Building on a positive response
Architect Eric Osborne is working with boys in St Mary’s Knockbeg College in Co Carlow. He has introduced students to model making, photography and sketching as ways of working on a design brief. “Many of the boys come from a farming background which gives them a great ability to modify things. The school is currently being refurbished with additional new buildings so we have been working on models and digital photomontages for a chill-out zone in the central courtyard which we will present to the principal soon,” says Osborne.

Architect Michael Flynn is working with TY students in the Good Counsel College, New Ross, Wexford town. “I found that although none of the boys knew architects or had a particular interest in architecture or engineering, they had opinions about how houses could be designed differently. When talking about unfinished housing estates, we considered how different sized families could employ architects to finish off homes for their different needs rather than all the houses having the same layout,” says Flynn. This group also looked at how unused courtyard spaces in their school could be designed for student use. Initial ideas ranged from the adventurous such as ferris wheels, aquariums, diving boards and zip lines to more practical suggestions for increased dining areas, study space, chill-out areas or an outdoor cinema.

McAree says the response from schools to the two-year project has been very positive. “This is the first programme we’ve had in Transition Year. We haven’t experienced barriers from teachers or the curriculum. It’s just a matter of time and resources, and a lot more schools wanted to partake than we could fund. We know we can never provide an architect for every school but the My Architecture Design Journals are available for teachers who could deliver the course with back-up and updates from the blog, mydesignjournal.ie.”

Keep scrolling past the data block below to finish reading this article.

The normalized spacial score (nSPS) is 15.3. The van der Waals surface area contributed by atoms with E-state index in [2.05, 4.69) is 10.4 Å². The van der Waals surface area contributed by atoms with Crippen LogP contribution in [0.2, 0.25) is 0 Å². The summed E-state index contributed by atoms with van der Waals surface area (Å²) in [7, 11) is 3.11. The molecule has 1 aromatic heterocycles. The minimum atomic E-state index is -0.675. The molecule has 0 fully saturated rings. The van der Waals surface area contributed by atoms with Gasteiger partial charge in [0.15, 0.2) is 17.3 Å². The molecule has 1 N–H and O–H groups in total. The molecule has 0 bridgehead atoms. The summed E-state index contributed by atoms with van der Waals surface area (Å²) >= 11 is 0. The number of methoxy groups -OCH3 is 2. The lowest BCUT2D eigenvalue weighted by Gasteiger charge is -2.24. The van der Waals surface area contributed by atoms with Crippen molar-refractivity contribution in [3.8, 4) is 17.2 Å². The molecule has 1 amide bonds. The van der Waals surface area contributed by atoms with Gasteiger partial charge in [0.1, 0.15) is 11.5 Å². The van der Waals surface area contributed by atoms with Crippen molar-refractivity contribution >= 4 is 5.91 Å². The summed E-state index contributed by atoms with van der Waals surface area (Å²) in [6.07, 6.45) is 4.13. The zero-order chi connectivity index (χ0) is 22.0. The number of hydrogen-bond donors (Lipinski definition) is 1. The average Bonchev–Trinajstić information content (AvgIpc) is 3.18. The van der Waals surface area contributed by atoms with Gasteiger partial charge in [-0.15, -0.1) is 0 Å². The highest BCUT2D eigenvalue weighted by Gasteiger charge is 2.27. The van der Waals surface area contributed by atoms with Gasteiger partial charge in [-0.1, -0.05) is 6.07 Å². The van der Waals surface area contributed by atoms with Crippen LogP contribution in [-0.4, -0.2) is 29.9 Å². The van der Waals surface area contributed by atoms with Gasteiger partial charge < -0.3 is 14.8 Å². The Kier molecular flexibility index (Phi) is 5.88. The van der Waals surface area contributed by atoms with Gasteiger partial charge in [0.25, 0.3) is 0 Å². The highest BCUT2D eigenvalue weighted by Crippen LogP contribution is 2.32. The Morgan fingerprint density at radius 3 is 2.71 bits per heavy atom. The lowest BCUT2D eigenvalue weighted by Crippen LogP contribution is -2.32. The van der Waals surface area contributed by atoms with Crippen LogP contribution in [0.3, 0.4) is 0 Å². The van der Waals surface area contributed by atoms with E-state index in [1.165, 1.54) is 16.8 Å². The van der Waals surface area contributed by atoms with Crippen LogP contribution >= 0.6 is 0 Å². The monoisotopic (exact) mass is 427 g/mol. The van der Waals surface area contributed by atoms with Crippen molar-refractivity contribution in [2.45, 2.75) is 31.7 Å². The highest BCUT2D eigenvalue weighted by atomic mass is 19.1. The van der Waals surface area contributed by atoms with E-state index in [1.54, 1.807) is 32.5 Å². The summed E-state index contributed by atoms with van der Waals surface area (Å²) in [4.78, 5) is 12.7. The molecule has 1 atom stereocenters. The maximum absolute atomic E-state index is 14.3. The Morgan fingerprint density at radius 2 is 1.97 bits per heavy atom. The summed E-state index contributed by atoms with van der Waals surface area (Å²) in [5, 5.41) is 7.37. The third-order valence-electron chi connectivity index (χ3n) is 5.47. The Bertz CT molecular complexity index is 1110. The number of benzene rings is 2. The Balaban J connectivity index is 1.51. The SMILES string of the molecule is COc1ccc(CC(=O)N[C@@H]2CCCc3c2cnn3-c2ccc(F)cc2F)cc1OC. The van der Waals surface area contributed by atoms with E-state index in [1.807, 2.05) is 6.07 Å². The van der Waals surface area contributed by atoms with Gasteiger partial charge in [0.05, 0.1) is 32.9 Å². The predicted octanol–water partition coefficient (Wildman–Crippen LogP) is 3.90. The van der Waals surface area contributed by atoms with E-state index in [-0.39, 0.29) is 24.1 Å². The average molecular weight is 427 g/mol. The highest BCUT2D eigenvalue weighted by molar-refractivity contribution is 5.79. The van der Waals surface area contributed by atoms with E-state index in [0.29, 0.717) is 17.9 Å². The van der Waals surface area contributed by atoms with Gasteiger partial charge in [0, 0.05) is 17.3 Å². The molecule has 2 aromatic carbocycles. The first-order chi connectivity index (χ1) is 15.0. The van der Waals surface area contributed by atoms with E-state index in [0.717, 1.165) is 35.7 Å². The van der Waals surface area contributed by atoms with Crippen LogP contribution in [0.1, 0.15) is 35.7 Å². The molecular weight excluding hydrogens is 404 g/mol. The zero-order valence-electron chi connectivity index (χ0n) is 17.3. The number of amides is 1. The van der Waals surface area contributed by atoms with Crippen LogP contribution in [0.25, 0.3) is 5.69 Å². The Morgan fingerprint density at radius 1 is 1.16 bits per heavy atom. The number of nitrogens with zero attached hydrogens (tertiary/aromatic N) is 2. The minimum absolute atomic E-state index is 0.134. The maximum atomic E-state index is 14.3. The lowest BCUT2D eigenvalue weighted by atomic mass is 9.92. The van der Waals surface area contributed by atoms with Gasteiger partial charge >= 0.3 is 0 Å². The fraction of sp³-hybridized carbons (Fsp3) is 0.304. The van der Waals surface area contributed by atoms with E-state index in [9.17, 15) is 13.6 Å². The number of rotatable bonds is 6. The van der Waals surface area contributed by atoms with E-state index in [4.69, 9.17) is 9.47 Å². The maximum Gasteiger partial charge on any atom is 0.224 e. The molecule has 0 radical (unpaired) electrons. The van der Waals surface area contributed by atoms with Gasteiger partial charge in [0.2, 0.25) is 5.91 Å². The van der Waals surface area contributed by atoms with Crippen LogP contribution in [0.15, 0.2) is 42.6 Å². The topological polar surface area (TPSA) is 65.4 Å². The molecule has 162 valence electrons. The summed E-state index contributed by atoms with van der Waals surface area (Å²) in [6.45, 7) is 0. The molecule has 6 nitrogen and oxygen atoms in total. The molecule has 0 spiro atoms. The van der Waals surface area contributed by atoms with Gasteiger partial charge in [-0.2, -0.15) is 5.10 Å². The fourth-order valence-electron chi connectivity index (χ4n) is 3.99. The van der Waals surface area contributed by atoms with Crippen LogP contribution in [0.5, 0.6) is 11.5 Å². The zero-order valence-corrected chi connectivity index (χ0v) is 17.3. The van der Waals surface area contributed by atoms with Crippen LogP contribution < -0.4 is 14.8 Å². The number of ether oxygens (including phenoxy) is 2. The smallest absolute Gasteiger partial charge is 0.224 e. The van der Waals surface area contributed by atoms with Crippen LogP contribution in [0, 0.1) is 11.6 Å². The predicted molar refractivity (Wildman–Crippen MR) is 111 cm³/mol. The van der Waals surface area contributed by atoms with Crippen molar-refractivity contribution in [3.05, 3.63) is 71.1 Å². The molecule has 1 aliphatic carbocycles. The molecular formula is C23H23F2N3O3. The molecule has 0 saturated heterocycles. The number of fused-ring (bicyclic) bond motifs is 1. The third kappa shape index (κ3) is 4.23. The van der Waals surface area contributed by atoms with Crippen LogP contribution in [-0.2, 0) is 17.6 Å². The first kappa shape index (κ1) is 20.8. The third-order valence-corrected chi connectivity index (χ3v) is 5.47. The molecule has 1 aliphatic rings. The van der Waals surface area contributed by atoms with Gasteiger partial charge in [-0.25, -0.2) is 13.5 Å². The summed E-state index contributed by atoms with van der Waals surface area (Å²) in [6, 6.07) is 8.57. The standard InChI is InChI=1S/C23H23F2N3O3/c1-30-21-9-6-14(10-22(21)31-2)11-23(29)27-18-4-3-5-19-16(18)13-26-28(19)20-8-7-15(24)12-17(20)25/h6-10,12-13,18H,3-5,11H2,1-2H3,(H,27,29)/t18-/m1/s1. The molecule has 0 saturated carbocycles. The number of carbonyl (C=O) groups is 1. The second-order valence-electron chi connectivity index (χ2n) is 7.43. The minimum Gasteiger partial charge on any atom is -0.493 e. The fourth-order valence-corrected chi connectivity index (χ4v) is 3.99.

McAree also hopes the Architects in School programme might help schools build contacts with architects for TY work-experience placements. However, the next phase for the IAF is developing a short course for the new Junior Cycle Schools Award. “Teachers and the Department of Education have shown a lot of interest in our Junior Cycle module which will be ready soon. Project-based learning like this is naturally cross-curriculum. It engages students with different skills in art, design, geography, language and communication and taps into different intelligences and talents,” says McAree.

The IAF plans to offer architectural courses to students whose schools are undergoing refurbishment or extensions, so the end users can feed practically into the design process.

Osborne feels strongly about this. “Any school considering an extension or new build should talk to students as you will get a lot of useful ideas from them about how to animate corridors, libraries and other school spaces.”

It’s also a recession buster solution for architects (85 applied for the 25 places) while being a youth-engagement programme that enriches the understanding of the role of architecture in our lives.

“These students are our clients of the future and this initiative promotes a wider awareness of architecture in society,” says Darcy.